Recognizing signs and opportunities for precast plant growth and advice on how to get started.
By Claude Goguen, P.E., LEED AP
The precast concrete industry is continually advancing. Technologies in both manufacturing and mix designs are helping producers manufacture higher-quality products while enhancing production efficiency. The construction industry’s use of precast also is expanding, creating a greater demand for new products.
Additionally, there is an immense need for infrastructure rehabilitation and expansion coupled with the passage of the bipartisan infrastructure bill. All of these changes may lead NPCA members to ask, “Is it time to grow?”
If you haven’t asked that question already, here are the some of the signs that may signal it is time.
Cannot take on new work: Not every occurrence of turning down work requires contemplation of growth. However, when it happens at an increasing rate, it may be time to consider expansion. Clients and customers who find themselves repeatedly denied by a producer may seek out an alternative source.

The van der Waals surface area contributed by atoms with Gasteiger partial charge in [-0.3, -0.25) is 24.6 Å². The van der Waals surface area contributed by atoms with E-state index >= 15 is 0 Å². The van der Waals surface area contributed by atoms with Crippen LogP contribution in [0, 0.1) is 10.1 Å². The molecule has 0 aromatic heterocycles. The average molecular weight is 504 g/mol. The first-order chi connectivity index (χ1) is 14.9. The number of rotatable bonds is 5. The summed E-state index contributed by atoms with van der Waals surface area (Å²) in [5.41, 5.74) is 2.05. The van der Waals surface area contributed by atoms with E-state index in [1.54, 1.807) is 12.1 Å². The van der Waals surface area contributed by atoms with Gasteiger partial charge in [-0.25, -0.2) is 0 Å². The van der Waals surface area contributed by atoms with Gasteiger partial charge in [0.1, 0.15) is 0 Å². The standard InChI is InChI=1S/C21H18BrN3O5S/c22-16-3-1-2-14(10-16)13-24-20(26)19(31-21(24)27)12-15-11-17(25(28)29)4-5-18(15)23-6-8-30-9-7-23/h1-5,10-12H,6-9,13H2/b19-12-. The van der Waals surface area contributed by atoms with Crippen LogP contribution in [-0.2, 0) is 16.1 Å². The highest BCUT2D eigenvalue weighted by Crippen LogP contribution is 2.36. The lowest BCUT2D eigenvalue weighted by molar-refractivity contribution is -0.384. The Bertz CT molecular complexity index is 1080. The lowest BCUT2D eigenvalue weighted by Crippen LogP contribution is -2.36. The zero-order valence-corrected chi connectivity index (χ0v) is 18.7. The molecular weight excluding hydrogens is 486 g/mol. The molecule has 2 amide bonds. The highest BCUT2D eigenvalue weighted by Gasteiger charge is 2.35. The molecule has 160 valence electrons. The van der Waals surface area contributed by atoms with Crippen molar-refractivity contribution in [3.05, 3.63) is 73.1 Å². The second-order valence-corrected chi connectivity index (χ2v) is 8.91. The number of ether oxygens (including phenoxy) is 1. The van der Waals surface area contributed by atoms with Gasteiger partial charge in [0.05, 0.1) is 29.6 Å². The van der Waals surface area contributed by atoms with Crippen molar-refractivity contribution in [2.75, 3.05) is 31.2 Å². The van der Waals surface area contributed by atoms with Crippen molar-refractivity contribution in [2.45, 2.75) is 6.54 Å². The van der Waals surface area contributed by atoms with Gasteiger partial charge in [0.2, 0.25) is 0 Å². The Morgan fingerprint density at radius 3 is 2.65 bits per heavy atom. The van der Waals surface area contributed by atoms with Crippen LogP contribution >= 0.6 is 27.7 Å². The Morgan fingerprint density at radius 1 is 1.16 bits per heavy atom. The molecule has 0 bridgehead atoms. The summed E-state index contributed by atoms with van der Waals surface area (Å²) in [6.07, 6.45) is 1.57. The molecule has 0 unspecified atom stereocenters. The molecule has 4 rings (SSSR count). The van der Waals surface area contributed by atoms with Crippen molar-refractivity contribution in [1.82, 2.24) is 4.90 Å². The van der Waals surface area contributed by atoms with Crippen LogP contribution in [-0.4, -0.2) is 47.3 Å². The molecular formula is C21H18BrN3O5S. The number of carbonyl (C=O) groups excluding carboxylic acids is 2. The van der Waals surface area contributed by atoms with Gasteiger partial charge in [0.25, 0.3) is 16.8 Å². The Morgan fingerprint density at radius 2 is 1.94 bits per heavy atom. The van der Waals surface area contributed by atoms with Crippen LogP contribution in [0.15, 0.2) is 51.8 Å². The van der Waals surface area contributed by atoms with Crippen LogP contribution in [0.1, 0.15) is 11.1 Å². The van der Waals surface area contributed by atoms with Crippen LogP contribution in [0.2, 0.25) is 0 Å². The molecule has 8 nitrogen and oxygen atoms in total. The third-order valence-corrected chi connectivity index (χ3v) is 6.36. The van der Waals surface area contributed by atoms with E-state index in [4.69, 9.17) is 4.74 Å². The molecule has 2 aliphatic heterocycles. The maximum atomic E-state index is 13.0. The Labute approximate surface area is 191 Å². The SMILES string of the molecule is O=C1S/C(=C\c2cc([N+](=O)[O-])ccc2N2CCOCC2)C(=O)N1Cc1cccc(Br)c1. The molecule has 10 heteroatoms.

Cannot meet current obligations due to production limitations: It’s difficult to tell a customer their product shipment must be pushed back. Causes can range from labor issues to equipment trouble to weather. While these causes may be legitimate schedule-busters, there comes a time when a producer must examine ways to minimize impact.
Lack of room in the plant to get everything done: The day’s production cycle can involve an innovative choreography of formwork, supplies and products in the plant. A plant manager or owner eventually may realize that the continuous shuffling of these items is not efficient or sustainable. Insufficient space in the plant can lead to inefficiencies in production, quality issues and even safety risks for employees.